The Varied Types of Insulin

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Unless you take insulin you probably never think about the different types and most people who take it don’t know that there is more than one concentration. But it’s true, not only are there different types of insulins, there are different strengths.

Most insulin in the United States is U100. That means that there are 100 units of insulin in every milliliter (ml) (or cubic centimeter) of liquid. A bottle of insulin has 10 ml of liquid; therefore a bottle of u100 insulin contains 1000 units of insulin (100 units of insulin x 10 ml of liquid).

U100 insulin is given in an U100 syringe of which there are three sizes: 1/3 cc, ½ cc and 1 cc. A 1/3 cc syringe holds 30 units of insulin, ½cc hold 50 units and 1 cc holds 100 units. The type of syringe you use depends on how much insulin you need to take at one time.

But there are two other insulin strengths available. One is called U40 and the other is U500. U40 is not readily available in the United States for use in people. It is used in Europe and Latin America and also for pets. (Yes, unfortunately our pets are getting fatter and developing type 2 diabetes at an alarming rate.) A bottle of U40 contains 40 units of insulin in every 100 ml of liquid. A bottle of U40 would have 400 units of insulin total.

U500 insulin, which used to be given to people only rarely, is experiencing a prescription explosion because of the rise in obesity. Used for people who need very large amounts of insulin, either because they are extremely obese or because they are very insulin resistant for other reasons, such as happen when people take large doses of steroids.

With five times the strength of U100, it is formidable insulin that causes severe hypoglycemia if not used correctly. Like regular insulin it needs to be taken 30 minutes before a meal. It peaks between 2-4 hours later and can last up to 10 hours. There are a variety of dosing schedules available, although U500 is often given 3 to 4 times a day to mimic the action of both basal and bolus insulin in one. It can also be given in addition to oral agents or meal time insulin as a basal insulin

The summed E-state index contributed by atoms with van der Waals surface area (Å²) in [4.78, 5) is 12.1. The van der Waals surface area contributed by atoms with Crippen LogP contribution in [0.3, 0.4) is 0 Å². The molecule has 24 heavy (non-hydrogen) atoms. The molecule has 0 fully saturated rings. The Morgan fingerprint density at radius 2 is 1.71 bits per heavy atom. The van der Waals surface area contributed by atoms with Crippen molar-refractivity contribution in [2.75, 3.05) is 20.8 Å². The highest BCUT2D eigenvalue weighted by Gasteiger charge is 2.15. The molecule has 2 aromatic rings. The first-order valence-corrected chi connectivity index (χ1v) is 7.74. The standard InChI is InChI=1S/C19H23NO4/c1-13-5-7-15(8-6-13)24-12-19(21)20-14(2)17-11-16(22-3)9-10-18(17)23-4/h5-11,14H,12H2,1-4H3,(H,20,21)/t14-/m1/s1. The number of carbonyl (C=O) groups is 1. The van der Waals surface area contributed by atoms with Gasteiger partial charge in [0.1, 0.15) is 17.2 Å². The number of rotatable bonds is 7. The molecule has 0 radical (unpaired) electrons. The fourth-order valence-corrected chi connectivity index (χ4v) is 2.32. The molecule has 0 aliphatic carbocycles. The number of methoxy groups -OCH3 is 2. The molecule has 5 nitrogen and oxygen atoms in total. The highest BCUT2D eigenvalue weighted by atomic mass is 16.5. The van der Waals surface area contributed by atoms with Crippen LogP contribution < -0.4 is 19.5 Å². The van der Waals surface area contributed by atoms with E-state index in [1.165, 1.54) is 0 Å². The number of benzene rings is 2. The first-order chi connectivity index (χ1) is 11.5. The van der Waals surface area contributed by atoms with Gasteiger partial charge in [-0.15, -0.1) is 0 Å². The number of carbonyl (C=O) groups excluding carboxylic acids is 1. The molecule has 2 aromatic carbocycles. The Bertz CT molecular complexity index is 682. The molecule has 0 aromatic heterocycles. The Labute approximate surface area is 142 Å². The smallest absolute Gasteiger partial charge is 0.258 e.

Finally U100 insulin sometimes needs to be diluted to accommodate the very small amounts of insulin needed for infants. Parents will be instructed to dilute U100 insulin down to U50 or even U10 to avoid the possibility of inducing hypoglycemia in infants.

It is best to use a syringe to match the type of insulin you are using. In the case of U40 insulin, there are U40 syringes available. While there isn’t a specific syringe available for U500 or diluted insulin, you can use syringes designed for use with other insulins, with some modifications. .

With a little manipulation, it is possible to use a U100 syringe with any concentration of insulin. The table below shows the marking level you would fill a U100 syringe to for a variety of insulin concentrations to get 10 units of insulin.

U25 U40 U100 U500
40 25 10 2

Patients using U500 usually have a choice of using tuberculosis (TB) syringe or the U100 syringe. To make the dose transparent to the patient, the physician will often list the dose in the number of units the patient will fill in the syringe. For example his instructions to you may be to take 5 units of U500. You will fill the syringe to the fifth marking without having to make any conversions. He will know that you are getting the equivalent of 25 units of insulin; however, Patients taking U500 should be counseled to always indicate that they are using U500 insulin when going to other health providers’ offices or to the hospital.

It is also important for patients to contact their providers for help in adjusting their insulin as excessive U500 can lead to severe hypoglycemia. And, as usual, don’t make any changes to your self-management routine before talking with your health care provider.

One Response to The Varied Types of Insulin

  1. john says:

    In the 4th paragraph, 2nd to last sentence. I think you mean a bottle of U40 contains 40 units of insulin for every 1 ml of liquid, not 100 ml of liquid.

    Informative article thank you!

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